Wednesday, March 12, 2014

Fifty Years Before Doc Brown...

Weer'd beard sends in this very cool story about a car that pre-dates the Delorean by nearly half a century...

Arizona restorer takes on a ’36 stainless-steel Ford
As an auto restorer with a penchant for the unique, Lon Krueger of Scottsdale, Ariz., has experienced a lot of challenges. But one car presented him with the one-of-a-kind challenge he won’t ever likely experience again: the restoration of a stainless-steel 1936 Ford.

The stainless-steel two-door sedan is one of six 1936 Ford Tudors built in a unique partnership between Allegheny Ludlum, a pioneer in stainless-steel production, and auto pioneer Henry Ford. It is one of only four that survives today. Add to the tally five newer stainless-steel models built in 1960 (two Ford Thunderbirds) and 1967 (two Lincoln Continental sedans and one Lincoln Continental convertible), and the total of stainless-steel cars known to exist is just nine. That makes Krueger’s restoration experiences as unique as the cars themselves. It also required some trial and error to master the process, with no room left for error in the final product.
Really, you have to see this car to believe it:

(picture from link)

Damn, but that's pretty flippin' sweet...

Now, as Weer'd pointed out, this wouldn't have been a speed demon, far from it. With the extra weight of the stainless steel body and doors, combined with the anemic power of the straight 8 (85 HP, about what a VW Bug's 1600 cc engine put out in a significantly lighter car), meant that 0-60 times would have been measured with a calendar.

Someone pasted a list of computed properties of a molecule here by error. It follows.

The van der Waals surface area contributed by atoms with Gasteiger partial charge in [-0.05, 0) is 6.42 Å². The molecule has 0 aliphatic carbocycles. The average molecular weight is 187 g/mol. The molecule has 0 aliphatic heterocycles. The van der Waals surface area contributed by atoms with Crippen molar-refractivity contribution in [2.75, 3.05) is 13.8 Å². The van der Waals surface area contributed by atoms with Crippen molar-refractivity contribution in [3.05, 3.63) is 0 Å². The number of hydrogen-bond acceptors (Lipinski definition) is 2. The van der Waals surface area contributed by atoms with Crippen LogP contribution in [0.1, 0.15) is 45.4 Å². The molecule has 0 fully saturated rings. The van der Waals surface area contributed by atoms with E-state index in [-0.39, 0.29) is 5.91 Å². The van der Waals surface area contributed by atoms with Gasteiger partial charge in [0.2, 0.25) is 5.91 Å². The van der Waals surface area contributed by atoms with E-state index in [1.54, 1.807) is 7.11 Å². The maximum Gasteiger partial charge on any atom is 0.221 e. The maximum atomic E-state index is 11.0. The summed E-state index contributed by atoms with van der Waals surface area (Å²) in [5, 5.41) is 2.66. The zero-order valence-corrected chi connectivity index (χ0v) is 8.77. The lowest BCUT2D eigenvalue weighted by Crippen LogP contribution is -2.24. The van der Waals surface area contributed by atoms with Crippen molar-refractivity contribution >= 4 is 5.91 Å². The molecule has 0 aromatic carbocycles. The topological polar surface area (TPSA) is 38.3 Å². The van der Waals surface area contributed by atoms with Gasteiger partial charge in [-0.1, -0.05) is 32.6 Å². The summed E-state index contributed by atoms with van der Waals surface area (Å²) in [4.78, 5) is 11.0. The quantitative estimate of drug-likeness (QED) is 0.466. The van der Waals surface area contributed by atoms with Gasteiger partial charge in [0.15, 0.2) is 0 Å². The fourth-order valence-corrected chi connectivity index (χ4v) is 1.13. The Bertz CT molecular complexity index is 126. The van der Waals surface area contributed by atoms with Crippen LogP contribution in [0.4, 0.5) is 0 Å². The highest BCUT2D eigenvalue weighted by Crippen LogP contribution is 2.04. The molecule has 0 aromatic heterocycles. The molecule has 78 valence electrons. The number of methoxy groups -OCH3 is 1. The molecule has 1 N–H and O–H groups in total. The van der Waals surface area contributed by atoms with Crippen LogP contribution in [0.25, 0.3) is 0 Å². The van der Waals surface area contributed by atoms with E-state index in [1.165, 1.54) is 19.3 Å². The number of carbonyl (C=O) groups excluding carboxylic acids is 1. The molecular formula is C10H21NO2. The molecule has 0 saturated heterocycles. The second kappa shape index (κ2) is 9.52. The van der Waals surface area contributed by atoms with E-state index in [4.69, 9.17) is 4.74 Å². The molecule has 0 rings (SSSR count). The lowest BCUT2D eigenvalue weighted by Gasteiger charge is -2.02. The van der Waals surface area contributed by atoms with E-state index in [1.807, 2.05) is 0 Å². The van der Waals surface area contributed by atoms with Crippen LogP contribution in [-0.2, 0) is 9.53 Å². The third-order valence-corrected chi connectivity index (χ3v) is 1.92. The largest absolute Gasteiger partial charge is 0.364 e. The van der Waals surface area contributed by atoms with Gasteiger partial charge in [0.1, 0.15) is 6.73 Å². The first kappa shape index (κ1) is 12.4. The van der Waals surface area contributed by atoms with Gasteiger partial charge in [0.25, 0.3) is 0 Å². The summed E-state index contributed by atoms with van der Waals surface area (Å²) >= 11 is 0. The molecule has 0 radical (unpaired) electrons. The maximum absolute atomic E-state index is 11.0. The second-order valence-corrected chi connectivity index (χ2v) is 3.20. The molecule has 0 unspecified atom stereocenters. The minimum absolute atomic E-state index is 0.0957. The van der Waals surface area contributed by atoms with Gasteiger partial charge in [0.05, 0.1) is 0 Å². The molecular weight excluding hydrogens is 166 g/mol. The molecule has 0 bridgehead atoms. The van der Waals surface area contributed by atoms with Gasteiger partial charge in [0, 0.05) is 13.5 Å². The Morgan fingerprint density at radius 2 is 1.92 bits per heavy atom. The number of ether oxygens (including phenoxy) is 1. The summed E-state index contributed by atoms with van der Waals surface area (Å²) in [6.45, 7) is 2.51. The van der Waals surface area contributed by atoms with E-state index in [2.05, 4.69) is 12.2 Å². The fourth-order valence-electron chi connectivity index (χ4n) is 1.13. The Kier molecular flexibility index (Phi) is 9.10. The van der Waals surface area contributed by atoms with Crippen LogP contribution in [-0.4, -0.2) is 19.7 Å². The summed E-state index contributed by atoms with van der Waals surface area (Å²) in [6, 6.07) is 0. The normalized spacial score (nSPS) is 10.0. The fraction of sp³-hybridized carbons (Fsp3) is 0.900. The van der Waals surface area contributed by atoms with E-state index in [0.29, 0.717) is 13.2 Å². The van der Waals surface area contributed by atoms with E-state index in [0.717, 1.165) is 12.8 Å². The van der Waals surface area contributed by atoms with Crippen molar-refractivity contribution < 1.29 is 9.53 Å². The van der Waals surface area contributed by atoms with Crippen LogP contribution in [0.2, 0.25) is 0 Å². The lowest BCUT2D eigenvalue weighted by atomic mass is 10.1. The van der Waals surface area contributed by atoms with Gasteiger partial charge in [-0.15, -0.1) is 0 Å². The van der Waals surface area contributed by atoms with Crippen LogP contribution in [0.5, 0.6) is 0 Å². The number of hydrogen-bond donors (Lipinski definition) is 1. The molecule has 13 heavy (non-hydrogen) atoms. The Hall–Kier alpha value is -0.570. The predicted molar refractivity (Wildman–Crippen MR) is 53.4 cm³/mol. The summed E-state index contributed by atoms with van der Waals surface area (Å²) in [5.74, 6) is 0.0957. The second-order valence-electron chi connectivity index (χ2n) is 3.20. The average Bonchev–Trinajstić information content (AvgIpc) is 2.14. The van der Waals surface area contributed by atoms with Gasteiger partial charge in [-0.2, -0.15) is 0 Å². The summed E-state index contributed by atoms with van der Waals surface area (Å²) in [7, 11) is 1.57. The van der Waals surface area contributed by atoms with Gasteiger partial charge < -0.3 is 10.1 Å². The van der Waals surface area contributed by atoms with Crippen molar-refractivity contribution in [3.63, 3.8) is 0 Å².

But damn, you would look gooooood waiting to get there.

That is all.

5 comments:

Sdv1949 said...

The perfect car for Captain Slow....uh, James May.

Anonymous said...

Sunglasses mandatory when looking out over that hood, I guess, though I would love a car that can't rust.

Straight 8 engine? Not in a '30s Ford, Jay. Ford's flathead V8 was the favourite of Bonnie & Clyde. Packard was famous for the smoothness of their straight 8 and I believe that Buick and Olds had a straight 8 as well.

Al_in_Ottawa

Lokidude said...

Minor nit. Best factory 1600 was only rated at 64 bhp. Most were 40-50. Your point, however, remains valid. And that car would look so much better in a brushed finish.

Garrett Lee said...

Couple of points.

1) Why would it be significantly heavier in stainless? Stainless is less than 3% heavier on average than mild steel, and not really any weaker, so it wouldn't have to be any thicker sheet metal. The weight of a standard 36 Tudor came in at 2650, which is a lot lighter than a modern Corolla.

2) Comparing it to a VW engine is a little bit misleading, as the engines of that era were not very high-revving, and it's a lot better to look at torque. The 85 horse motors had pretty good torque throughout the band ( over 130 ft-lb from 400 rpm to 3700 rpm; max of 155), which compares very favorably to a lot of the sporty cars of the 80s and early 90s. (Aside from having to shift when the engine hit 4000 or so.) So the thing would jump like a scalded cat off the line - but no, it didn't have the top speed. On the other hand, the PA Turnpike was 4 years away - where were you even going to do 60?

Hafnhaf said...

nice! just needs a coat of candy apple red...

NOT! but SPF 50 on the face in the summer would be a good idea.